“I may be a little grayer than I was eight years ago,” President Obama said to the room of 5,000, “but this is what a feminist looks like.” President Obama talked about the social norms that create a culture of violence. “We need to keep changing the attitude that raises our girls to be demure and our boys to be assertive, he said. That criticizes our daughters for speaking out and our sons for shedding a tear. We need to change the attitude that punishes women for their sexuality, but gives men a pay on the back for theirs. We need to keep changing the attitude that congratulates men for changing a diaper, stigmatizes full time dads, penalizing working moms”.
– Kelly Miller
Ever heard yourself or someone else say: “I haven’t had a chance to pee all day!”? Are YOU holding it in right now?
For those of us scheduling back to back meetings or appointments with no spaciousness for thinking, much less other critical bodily functions, not having to pee can seem like a great convenience. Of course, what it tells us is that you are not hydrating sufficiently and your body is not getting what it needs to function at its peak performance.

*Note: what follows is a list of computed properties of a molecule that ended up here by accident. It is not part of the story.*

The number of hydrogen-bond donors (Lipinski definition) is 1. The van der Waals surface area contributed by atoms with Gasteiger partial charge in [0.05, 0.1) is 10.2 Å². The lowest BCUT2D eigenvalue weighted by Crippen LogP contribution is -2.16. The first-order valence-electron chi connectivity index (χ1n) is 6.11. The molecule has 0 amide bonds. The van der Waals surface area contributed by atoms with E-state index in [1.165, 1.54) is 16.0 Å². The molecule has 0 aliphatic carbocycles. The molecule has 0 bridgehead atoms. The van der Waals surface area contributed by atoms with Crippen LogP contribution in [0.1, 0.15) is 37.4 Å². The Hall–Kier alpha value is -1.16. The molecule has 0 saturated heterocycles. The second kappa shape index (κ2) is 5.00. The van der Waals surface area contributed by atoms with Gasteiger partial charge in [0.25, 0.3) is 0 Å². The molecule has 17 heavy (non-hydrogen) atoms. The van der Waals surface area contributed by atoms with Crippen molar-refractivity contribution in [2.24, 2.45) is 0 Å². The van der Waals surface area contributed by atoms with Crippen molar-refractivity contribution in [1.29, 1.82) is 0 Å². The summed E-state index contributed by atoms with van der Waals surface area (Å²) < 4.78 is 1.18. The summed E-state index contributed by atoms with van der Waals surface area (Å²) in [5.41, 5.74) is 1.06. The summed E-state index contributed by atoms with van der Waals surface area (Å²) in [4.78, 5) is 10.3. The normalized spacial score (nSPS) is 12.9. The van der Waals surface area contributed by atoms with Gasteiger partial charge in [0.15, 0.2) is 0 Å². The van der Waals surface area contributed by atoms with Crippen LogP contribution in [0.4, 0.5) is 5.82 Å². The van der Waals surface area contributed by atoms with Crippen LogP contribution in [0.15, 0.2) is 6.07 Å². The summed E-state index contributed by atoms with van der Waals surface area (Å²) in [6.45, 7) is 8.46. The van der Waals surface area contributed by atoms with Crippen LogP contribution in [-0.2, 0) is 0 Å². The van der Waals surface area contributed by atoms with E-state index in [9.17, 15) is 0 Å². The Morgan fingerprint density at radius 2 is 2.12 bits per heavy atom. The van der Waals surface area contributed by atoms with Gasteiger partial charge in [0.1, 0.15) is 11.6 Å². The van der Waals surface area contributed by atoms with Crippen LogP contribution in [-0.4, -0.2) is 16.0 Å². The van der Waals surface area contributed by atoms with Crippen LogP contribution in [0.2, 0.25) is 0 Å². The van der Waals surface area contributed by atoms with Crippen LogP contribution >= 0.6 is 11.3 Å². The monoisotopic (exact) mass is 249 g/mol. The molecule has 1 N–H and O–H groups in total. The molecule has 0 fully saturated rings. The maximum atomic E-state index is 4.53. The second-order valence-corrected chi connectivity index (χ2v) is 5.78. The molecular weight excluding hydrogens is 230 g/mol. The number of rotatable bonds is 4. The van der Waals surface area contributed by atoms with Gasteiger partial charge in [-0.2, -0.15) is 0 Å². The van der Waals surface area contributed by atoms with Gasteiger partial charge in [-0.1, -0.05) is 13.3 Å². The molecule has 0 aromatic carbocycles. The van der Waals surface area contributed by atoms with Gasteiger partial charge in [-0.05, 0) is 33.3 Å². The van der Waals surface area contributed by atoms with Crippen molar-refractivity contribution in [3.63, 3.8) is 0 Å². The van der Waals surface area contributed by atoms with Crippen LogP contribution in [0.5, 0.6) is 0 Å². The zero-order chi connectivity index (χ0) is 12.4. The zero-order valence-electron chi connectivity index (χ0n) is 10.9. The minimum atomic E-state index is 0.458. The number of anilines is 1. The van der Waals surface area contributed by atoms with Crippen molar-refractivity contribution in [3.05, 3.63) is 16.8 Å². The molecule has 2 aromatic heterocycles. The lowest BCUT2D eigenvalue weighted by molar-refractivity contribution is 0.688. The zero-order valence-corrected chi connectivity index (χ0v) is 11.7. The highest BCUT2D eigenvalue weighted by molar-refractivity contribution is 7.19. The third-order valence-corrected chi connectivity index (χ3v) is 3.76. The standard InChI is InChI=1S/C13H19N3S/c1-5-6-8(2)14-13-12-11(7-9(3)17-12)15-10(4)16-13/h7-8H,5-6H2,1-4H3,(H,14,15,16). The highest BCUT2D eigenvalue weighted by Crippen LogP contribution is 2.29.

Your mind and body are intimately connected. Think of it this way: If your bladder isn’t charging on all cylinders, neither is your mind.
Today’s Challenge – Note how many times you go to the bathroom. If you’re not going at least once in a 3-4 hour block, drink more water! Psst. If you are proudly peeing due to the amount of caffeine you are drinking, this is your friendly reminder that coffee, doesn’t count as water. Try to replace at least one of those split-shot americanos or double soy lattes with a nice, refreshing cup of H2O.
Deepen Your Practice
Check out the color of your pee before you flush: the lighter, the better! Yeah. We went there.
Stalking Civil Protection Order Webinar
June 29th at 10:00 MST
This webinar will discuss the new civil protection orders which will be available starting July 1, 2016. We will discuss who is eligible, what reliefs are available to a petitioner, as well as the forms to apply.
“Congratulations Sylvia Evers on your retirement after 17 wonderful years of dedicated service to our community,and the mission of the YWCA. You will be missed.”
– Leslee Grubb, YWCA of Lewiston-Clarkston Board President